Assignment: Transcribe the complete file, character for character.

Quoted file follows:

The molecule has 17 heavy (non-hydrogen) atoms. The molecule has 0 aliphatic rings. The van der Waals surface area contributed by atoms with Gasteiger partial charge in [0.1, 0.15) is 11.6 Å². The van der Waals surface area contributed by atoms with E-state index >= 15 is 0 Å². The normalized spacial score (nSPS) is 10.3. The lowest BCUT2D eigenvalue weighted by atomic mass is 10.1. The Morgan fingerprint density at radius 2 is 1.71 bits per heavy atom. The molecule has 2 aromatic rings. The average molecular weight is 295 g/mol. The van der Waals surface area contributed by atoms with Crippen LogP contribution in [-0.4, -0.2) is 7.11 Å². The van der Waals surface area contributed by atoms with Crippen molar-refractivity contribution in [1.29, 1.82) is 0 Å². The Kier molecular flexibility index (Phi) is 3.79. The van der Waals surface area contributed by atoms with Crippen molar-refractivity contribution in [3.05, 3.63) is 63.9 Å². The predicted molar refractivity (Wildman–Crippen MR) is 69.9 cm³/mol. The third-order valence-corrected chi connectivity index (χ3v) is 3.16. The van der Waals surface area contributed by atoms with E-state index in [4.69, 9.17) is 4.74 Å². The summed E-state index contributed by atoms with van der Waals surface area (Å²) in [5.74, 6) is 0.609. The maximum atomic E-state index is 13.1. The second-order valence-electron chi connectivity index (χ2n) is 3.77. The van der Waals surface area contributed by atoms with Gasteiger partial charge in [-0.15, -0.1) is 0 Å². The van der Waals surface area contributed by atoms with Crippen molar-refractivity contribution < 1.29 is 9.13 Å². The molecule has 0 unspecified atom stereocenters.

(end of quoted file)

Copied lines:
The molecule has 17 heavy (non-hydrogen) atoms. The molecule has 0 aliphatic rings. The van der Waals surface area contributed by atoms with Gasteiger partial charge in [0.1, 0.15) is 11.6 Å². The van der Waals surface area contributed by atoms with E-state index >= 15 is 0 Å². The normalized spacial score (nSPS) is 10.3. The lowest BCUT2D eigenvalue weighted by atomic mass is 10.1. The Morgan fingerprint density at radius 2 is 1.71 bits per heavy atom. The molecule has 2 aromatic rings. The average molecular weight is 295 g/mol. The van der Waals surface area contributed by atoms with Crippen LogP contribution in [-0.4, -0.2) is 7.11 Å². The van der Waals surface area contributed by atoms with Crippen molar-refractivity contribution in [1.29, 1.82) is 0 Å². The Kier molecular flexibility index (Phi) is 3.79. The van der Waals surface area contributed by atoms with Crippen molar-refractivity contribution in [3.05, 3.63) is 63.9 Å². The predicted molar refractivity (Wildman–Crippen MR) is 69.9 cm³/mol. The third-order valence-corrected chi connectivity index (χ3v) is 3.16. The van der Waals surface area contributed by atoms with E-state index in [4.69, 9.17) is 4.74 Å². The summed E-state index contributed by atoms with van der Waals surface area (Å²) in [5.74, 6) is 0.609. The maximum atomic E-state index is 13.1. The second-order valence-electron chi connectivity index (χ2n) is 3.77. The van der Waals surface area contributed by atoms with Gasteiger partial charge in [-0.15, -0.1) is 0 Å². The van der Waals surface area contributed by atoms with Crippen molar-refractivity contribution < 1.29 is 9.13 Å². The molecule has 0 unspecified atom stereocenters.